In Missett v. HUB International Pennsylvania, Inc., 2010 PA Super 178 (9/23/2010), the Pennsylvania Superior Court held that when a Limited Liability Company (LLC) sells all of its membership equity interests to another business entity, a restrictive covenant (or covenant not to compete) that was previously entered into by an employee of the LLC, will survive without the need for specific assignment language in the restrictive covenant.
In HUB International, Christopher Missett became employed by Clair Odell Insurance Agency, LLC ("Clair Odell") as a salesperson in the company's benefits department. In this capacity, Missett originated business for Clair Odell, negotiated with potential clients and worked with existing clients to meet their coverage and services needs. In 2000, Missett entered into an agreement with Clair Odell that contained a non-solicitation clause, which prevented Missett from soliciting Clair Odell's clients or prospective clients for two years following the date of his termination.
In 2001, Citizens Financial Group ("Citizens") purchased the membership interests of Clair Odell, and changed the name of the company to Citizens Clair Insurance Company, LLC ("Citizens Clair"). In December of 2002, Missett entered into a second Agreement that amended and restated the original 2000 Agreement, and which contained the same confidentiality and non-solicitation provisions as the 2000 Agreement.
In 2006, HUB U.S. Holdings, Inc. ("HUB U.S.") entered into a Purchase and Sale Agreement with Citizens, in which it acquired all of the issued and outstanding membership equity interests of Citizens Clair. The name of the company was then changed to Hub International Pennsylvania, LLC ("HUB Pa"). The Purchase and Sale Agreement required the companies to abide by the terms of any existing employment agreements that were attached as exhibits. Missett's 2002 Agreement was specifically included as an exhibit to the Purchase and Sale Agreement.
Missett was terminated on April 29, 2008. The stated reason for his termination was that HUB Pa did not want to pay his high commission schedule.
Missett subsequently initiated litigation seeking to enjoin HUB Pa from enforcing the non-solicitation agreement and requesting a declaration from the court that his 2002 Agreement was unenforceable. Missett argued that pursuant to the Pennsylvania Supreme Court's decision in Hess v. Gebhard & Co., Inc., 808 A.2d 912 (Pa. 2002), a restrictive covenant not to compete that is contained in an employment agreement is not assignable to a purchasing business entity in the absence of a specific assignability provision, where the covenant is included in the sale of assets. While Missett's Agreement in this case did contain an assignment provision, it limited such an assignment only to "affiliates" of the company, of which HUB Pa was not. As such, (according to both Missett and the trial court below), the non-solicitation provision of the 2002 Agreement was unenforceable by HUB Pa.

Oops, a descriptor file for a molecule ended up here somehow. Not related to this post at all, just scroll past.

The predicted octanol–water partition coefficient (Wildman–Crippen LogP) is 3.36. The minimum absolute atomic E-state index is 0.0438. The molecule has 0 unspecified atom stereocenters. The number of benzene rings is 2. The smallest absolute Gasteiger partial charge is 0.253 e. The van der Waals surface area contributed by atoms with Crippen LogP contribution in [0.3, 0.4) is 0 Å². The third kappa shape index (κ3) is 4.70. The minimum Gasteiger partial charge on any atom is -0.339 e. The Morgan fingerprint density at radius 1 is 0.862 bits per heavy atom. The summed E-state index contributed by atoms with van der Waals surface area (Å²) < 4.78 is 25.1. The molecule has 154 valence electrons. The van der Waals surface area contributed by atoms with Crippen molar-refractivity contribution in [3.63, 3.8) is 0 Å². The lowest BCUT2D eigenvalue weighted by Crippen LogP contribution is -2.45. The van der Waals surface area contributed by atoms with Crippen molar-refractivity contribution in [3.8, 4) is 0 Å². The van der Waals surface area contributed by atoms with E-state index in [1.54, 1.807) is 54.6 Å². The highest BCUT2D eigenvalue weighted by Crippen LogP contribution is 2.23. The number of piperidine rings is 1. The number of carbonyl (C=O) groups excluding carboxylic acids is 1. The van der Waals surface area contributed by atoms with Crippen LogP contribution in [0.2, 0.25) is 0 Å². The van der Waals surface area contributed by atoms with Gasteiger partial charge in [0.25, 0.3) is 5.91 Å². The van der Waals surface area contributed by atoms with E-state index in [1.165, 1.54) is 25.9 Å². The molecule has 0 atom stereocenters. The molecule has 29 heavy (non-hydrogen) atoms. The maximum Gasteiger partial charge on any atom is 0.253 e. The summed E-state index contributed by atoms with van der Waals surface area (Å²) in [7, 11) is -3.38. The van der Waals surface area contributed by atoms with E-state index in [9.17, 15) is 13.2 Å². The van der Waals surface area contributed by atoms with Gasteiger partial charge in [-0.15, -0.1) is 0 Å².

The Superior Court disagreed, reversed the trial court's decision in favor of Missett, and remanded the case for further proceedings. The Court held that the Supreme Court's decision in Hess was distinguishable and not controlling, because the reasoning in Hess was clearly premised upon a "sale of assets" of a corporation, as opposed to the sale of stock. The Superior Court noted that other decisions from the Superior Court and from the federal bench, namely J.C. Ehrlich Co., Inc. v. Martin, 979 A.2d 862 (Pa. Super. 2009), Siemens Medical Solutions Health Services Corp. v. Carmelengo, 167 F.Supp.2d 752 (E.D. Pa. 2001) and Zambelli Fireworks Manufacturing Co., Inc. v. Woods, 592 F.3d 412 (3d. Cir. 2010), all recognized that under Pennsylvania law, a transfer of a corporation's stock does not destroy the corporate entity, because "a corporation is an entity irrespective of, and entirely distinct from, the persons who own its stock." In other words, even when a corporation's stock is purchased by an outside entity and the name of the corporation is changed, the corporate entity nevertheless remains the same. The Superior Court held that "the structure of a sale of equity membership interests," of an LLC is "akin to a sale of stock rather than an asset sale," and therefore, the reasoning of Ehrlich, Carmelengo and Zambelli were applicable and controlling.
As such, the Superior Court concluded that because HUB Pa had acquired Citizens Clair via the purchase of Citizen Clair's membership equity interests, and not by purchasing its assets, no assignment provision was required in order for HUB Pa to enforce the terms and provisions of Missett's 2002 non-solicitation Agreement.
You can read the Superior Court's full opinion in HUB International here: http://www.superior.court.state.pa.us/opinions/a16035_10.pdf